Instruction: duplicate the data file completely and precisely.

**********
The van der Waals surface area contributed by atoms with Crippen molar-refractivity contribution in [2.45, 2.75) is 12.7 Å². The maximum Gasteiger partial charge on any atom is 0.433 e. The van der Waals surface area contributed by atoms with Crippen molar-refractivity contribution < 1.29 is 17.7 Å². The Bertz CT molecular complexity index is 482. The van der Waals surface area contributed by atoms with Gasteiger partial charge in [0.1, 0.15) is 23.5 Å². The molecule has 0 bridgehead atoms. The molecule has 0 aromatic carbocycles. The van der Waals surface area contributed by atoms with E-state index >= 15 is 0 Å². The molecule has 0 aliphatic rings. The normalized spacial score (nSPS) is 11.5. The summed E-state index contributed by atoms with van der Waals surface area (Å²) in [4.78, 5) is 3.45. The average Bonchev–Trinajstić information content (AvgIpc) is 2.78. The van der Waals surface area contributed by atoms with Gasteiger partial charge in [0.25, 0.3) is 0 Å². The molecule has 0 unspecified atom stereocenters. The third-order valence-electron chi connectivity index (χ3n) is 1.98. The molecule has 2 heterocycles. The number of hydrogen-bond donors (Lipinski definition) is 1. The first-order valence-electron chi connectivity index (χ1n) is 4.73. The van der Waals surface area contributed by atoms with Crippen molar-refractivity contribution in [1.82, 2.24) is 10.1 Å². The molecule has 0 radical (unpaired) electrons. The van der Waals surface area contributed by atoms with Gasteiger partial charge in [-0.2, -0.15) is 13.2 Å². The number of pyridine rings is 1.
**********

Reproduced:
The van der Waals surface area contributed by atoms with Crippen molar-refractivity contribution in [2.45, 2.75) is 12.7 Å². The maximum Gasteiger partial charge on any atom is 0.433 e. The van der Waals surface area contributed by atoms with Crippen molar-refractivity contribution < 1.29 is 17.7 Å². The Bertz CT molecular complexity index is 482. The van der Waals surface area contributed by atoms with Gasteiger partial charge in [0.1, 0.15) is 23.5 Å². The molecule has 0 bridgehead atoms. The molecule has 0 aromatic carbocycles. The van der Waals surface area contributed by atoms with E-state index >= 15 is 0 Å². The molecule has 0 aliphatic rings. The normalized spacial score (nSPS) is 11.5. The summed E-state index contributed by atoms with van der Waals surface area (Å²) in [4.78, 5) is 3.45. The average Bonchev–Trinajstić information content (AvgIpc) is 2.78. The van der Waals surface area contributed by atoms with Gasteiger partial charge in [0.25, 0.3) is 0 Å². The molecule has 0 unspecified atom stereocenters. The third-order valence-electron chi connectivity index (χ3n) is 1.98. The molecule has 2 heterocycles. The number of hydrogen-bond donors (Lipinski definition) is 1. The first-order valence-electron chi connectivity index (χ1n) is 4.73. The van der Waals surface area contributed by atoms with Crippen molar-refractivity contribution in [1.82, 2.24) is 10.1 Å². The molecule has 0 radical (unpaired) electrons. The van der Waals surface area contributed by atoms with Gasteiger partial charge in [-0.2, -0.15) is 13.2 Å². The number of pyridine rings is 1.